Wednesday, September 11, 2013

9/11 DO OVER



I know that the time I was hit by a drunk driver and didn't die, I was given a second chance. After my hospital stay I should have looked at life differently, but the  truth is, I was already very happy, grateful, and living every day to the fullest. Once I received the legal settlement though, I erased all my debt and got a used car and remained financially stable till I had kids and bought a house...ah, the American dream.

Today, many conversations went on about the attacks that happened twelve years ago, not far from where I still live. I heard the reconstruction of Ground Zero referred to as a "second chance"; an opportunity to build a stronger, greener, more welcoming building. It's being called "Super Tower", now environmentally compatible, thus ensuring a cleaner, longer life for our ancestors, more  ascetically beautiful than the first design was, and built with a concrete base, many layers of reinforced steel, and wider stairwells; finally an edifice capable of saving those that were tragically lost if we were ever to be attacked again.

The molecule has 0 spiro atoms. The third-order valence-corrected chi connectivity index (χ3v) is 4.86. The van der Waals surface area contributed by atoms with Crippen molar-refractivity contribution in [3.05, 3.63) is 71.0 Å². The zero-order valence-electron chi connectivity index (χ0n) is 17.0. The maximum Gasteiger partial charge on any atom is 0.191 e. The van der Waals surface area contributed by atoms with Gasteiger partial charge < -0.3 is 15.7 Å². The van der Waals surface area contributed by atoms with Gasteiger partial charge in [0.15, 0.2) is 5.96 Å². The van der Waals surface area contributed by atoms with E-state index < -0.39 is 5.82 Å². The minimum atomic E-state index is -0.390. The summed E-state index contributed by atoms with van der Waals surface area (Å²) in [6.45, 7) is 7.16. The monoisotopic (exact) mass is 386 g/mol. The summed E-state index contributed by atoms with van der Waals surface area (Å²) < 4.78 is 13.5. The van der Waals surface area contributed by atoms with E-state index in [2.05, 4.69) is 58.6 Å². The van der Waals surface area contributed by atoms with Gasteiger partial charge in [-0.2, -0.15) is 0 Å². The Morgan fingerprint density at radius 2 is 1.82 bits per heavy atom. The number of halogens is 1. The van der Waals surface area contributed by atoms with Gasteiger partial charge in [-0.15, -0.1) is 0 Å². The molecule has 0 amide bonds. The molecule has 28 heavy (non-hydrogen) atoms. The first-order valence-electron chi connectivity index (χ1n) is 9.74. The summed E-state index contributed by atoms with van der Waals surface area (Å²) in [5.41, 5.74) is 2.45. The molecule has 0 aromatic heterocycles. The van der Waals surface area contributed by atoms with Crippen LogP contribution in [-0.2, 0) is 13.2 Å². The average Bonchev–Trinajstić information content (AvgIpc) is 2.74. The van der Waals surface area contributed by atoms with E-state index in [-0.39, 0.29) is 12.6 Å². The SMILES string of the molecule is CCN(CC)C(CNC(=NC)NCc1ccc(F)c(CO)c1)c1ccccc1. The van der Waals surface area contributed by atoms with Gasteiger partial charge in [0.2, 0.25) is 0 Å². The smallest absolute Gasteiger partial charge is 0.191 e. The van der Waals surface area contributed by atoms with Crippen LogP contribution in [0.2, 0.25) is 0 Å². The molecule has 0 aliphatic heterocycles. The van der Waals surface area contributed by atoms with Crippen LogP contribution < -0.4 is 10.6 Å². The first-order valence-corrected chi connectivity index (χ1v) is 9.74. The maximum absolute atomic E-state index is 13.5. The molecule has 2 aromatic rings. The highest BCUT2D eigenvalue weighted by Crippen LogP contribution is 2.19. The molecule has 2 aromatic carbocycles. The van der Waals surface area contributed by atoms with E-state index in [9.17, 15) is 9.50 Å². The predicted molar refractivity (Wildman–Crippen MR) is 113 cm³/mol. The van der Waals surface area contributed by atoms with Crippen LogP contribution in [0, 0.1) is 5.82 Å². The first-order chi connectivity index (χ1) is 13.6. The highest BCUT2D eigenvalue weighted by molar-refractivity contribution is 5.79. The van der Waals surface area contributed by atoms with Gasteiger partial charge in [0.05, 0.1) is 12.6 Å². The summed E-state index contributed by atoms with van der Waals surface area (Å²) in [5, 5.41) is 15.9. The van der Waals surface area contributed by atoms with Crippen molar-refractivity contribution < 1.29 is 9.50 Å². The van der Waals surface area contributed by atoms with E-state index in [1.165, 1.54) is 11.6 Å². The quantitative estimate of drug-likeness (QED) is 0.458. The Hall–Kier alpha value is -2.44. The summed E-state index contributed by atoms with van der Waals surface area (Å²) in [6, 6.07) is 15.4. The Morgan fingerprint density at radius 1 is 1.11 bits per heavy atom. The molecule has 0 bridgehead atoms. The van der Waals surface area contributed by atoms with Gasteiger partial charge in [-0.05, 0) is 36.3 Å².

I started thinking about second chances that I have been given, and besides the accident with the drunk driver, the only other thing that came to mind was my miscarriage. It is only recently that I started talking about it. Until now, there was a handful of people that knew that there was supposed to be a fourth child. I spent twenty years blaming myself for her death, and when I got pregnant with my daughter Ali, I viewed it as a chance to be a better mother and to carry her to term. I endured painful hormone shots because I vowed to do whatever it took to protect the miracle I was blessed with. 

In the end, I went on to have two more healthy children and have appreciated the do overs every single day, no matter how much we all get on each other's nerves. In that respect, I too was a "Super Tower"...better and stronger and more protective of those I house.



All afternoon, I listened to the public commemorate 9/11 by honoring those who lost their lives and those who jumped up to help without thinking about their own safety. There were many tears shed and they caused me to come upon a hard truth that lives deep within my soul...Or maybe I just expect too much from my fellow man. 

While it is so very nice to be remembered in death and to be forever loved, if I were the one watching you from above, I would rather see that I meant something, than to hear it through mournful speeches laced with paralyzing grief. Memorials are beautiful gestures made, but buildings and ponds and flowers only have meaning if they are enjoyed every day by the joyful as well as those of us trying to find solace. 

The people on Flight 93 gave up their lives to save ours. If I were them, I'd haunt anyone who couldn't see that every day is the do over that they weren't given because they gave it to all of us instead. Our loved ones don't want to see us crying and suffering, they want to see us laughing and smiling and happy to be here.